August 7, 2017 | Policy Brief

U.S.-Russian Cooperation in Syria Will Fail Without U.S. Leverage

August 7, 2017 | Policy Brief

U.S.-Russian Cooperation in Syria Will Fail Without U.S. Leverage

Secretary of State Rex Tillerson stated last week that the U.S. has “chosen the theater in Syria as a place in which we test our ability to work together” with the Russians. This strategy is at odds with two core objectives of U.S. policy toward Syria, as defined by Tillerson: the replacement of the Assad regime and the end of “the direct presence of Iranian military forces inside Syria,” including proxies.

Tillerson has acknowledged the tension between cooperating with the Russians and seeking to replace to the Assad regime. As he noted, Russia “aligned itself early on in the conflict with the Syrian regime and Bashar al-Assad, which we find to be unacceptable.” However, Tillerson signaled American flexibility on the question of Assad’s departure. Indeed, the U.S. will indefinitely postpone any effort to ensure the replacement of the Russian-backed regime in Damascus.

On the question of Iranian military influence, U.S. policy appears less flexible, and this portends friction with Moscow. For the past two years, Russian forces have become an integral part of the pro-regime coalition, supporting units controlled by the Assad regime, Iran’s Islamic Revolutionary Guard Corps, and the Shiite militia forces that Iran has mobilized from across the region, including Hezbollah.

Tillerson nevertheless praised the early July ceasefire in southwestern Syria as a model for future U.S. cooperation with Russia. Assad and his patrons, in an effort to forestall the rise of moderate Sunnis in the east, have good reason to respect a ceasefire in the west. By limiting the fighting on that front, the pro-regime coalition can redirect its military power to the east, a development already visible in its drive toward the town of Sukhna, a major objective on the road to the key Sunni-majority city of Deir Ezzor on the banks of the Euphrates.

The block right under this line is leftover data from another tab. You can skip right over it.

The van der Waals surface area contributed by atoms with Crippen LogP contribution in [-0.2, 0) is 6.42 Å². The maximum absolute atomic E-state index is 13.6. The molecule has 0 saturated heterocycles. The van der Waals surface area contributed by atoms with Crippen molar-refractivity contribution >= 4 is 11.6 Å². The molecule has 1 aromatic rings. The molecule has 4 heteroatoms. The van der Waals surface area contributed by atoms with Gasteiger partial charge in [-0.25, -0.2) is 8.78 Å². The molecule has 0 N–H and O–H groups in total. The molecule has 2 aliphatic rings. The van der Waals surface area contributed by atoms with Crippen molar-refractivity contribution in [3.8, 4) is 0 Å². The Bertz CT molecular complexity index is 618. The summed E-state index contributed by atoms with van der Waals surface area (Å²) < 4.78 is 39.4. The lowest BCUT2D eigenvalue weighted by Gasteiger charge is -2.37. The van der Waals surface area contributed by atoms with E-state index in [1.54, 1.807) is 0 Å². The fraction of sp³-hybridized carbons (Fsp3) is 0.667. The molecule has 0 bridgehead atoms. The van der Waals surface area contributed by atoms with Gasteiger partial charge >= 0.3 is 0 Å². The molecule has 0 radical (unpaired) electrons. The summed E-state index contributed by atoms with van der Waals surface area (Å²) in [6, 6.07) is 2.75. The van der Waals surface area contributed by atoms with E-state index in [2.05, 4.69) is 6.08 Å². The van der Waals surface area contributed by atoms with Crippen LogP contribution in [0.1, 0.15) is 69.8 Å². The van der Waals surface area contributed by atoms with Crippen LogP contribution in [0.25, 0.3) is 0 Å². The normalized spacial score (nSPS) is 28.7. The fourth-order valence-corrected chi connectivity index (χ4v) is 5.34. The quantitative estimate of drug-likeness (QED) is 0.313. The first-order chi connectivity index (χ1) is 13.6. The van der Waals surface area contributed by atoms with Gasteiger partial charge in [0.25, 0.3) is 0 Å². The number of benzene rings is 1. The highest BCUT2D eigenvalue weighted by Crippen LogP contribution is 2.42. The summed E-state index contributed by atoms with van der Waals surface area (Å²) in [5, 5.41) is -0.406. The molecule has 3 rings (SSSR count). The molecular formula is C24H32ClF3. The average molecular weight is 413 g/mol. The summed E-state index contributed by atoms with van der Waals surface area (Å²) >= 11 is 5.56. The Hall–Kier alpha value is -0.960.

In the short-run, pursuing multiple ceasefires in Syria may certainly save many lives, as the White House has asserted. Yet if the tactical effect of the ceasefires is to enable an eastward drive facilitated by Iran and its proxy forces, then the ceasefire will further entrench Iranian influence and undermine Tillerson’s stated objectives. Furthermore, if the regime and its partners successfully reassert control in the east, it is likely they will subsequently resume their brutal war in the west, erasing any temporary benefits of the ceasefire.

Negotiating with Russia can only be successful if the U.S. creates leverage by strengthening the military position of U.S.-backed forces on the ground. To negotiate without that leverage is to repeat the crucial mistake of the Obama administration, whose legacy in Syria is the spread of Iranian and Russian influence as well as a humanitarian catastrophe.

David Adesnik is the director of research at the Foundation for Defense of Democracies. Follow him on Twitter @adesnik.

Follow the Foundation for Defense of Democracies on Twitter @FDD.


Russia Syria